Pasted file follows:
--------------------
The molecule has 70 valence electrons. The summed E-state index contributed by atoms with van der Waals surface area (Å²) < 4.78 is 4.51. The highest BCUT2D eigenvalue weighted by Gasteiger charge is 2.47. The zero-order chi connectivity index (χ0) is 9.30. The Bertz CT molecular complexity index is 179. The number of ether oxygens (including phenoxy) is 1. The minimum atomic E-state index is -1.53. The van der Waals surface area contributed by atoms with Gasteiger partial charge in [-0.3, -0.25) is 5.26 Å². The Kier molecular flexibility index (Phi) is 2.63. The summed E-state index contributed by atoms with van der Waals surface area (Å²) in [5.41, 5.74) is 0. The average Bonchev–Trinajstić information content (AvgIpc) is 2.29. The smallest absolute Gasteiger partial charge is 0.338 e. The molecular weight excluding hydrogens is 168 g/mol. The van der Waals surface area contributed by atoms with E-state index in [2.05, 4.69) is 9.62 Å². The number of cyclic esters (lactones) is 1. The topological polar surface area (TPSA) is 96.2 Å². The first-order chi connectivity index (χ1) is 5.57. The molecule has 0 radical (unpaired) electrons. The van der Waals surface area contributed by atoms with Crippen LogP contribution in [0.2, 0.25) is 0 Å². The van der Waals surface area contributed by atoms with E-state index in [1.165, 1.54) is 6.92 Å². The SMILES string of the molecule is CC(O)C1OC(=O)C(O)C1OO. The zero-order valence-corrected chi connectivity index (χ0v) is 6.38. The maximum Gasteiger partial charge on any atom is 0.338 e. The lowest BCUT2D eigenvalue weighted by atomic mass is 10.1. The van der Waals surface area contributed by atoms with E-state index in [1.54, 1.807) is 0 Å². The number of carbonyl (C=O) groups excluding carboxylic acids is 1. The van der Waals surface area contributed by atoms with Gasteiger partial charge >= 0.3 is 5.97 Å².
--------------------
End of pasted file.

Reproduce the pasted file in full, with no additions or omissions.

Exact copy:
The molecule has 70 valence electrons. The summed E-state index contributed by atoms with van der Waals surface area (Å²) < 4.78 is 4.51. The highest BCUT2D eigenvalue weighted by Gasteiger charge is 2.47. The zero-order chi connectivity index (χ0) is 9.30. The Bertz CT molecular complexity index is 179. The number of ether oxygens (including phenoxy) is 1. The minimum atomic E-state index is -1.53. The van der Waals surface area contributed by atoms with Gasteiger partial charge in [-0.3, -0.25) is 5.26 Å². The Kier molecular flexibility index (Phi) is 2.63. The summed E-state index contributed by atoms with van der Waals surface area (Å²) in [5.41, 5.74) is 0. The average Bonchev–Trinajstić information content (AvgIpc) is 2.29. The smallest absolute Gasteiger partial charge is 0.338 e. The molecular weight excluding hydrogens is 168 g/mol. The van der Waals surface area contributed by atoms with E-state index in [2.05, 4.69) is 9.62 Å². The number of cyclic esters (lactones) is 1. The topological polar surface area (TPSA) is 96.2 Å². The first-order chi connectivity index (χ1) is 5.57. The molecule has 0 radical (unpaired) electrons. The van der Waals surface area contributed by atoms with Crippen LogP contribution in [0.2, 0.25) is 0 Å². The van der Waals surface area contributed by atoms with E-state index in [1.165, 1.54) is 6.92 Å². The SMILES string of the molecule is CC(O)C1OC(=O)C(O)C1OO. The zero-order valence-corrected chi connectivity index (χ0v) is 6.38. The maximum Gasteiger partial charge on any atom is 0.338 e. The lowest BCUT2D eigenvalue weighted by atomic mass is 10.1. The van der Waals surface area contributed by atoms with E-state index in [1.54, 1.807) is 0 Å². The number of carbonyl (C=O) groups excluding carboxylic acids is 1. The van der Waals surface area contributed by atoms with Gasteiger partial charge >= 0.3 is 5.97 Å².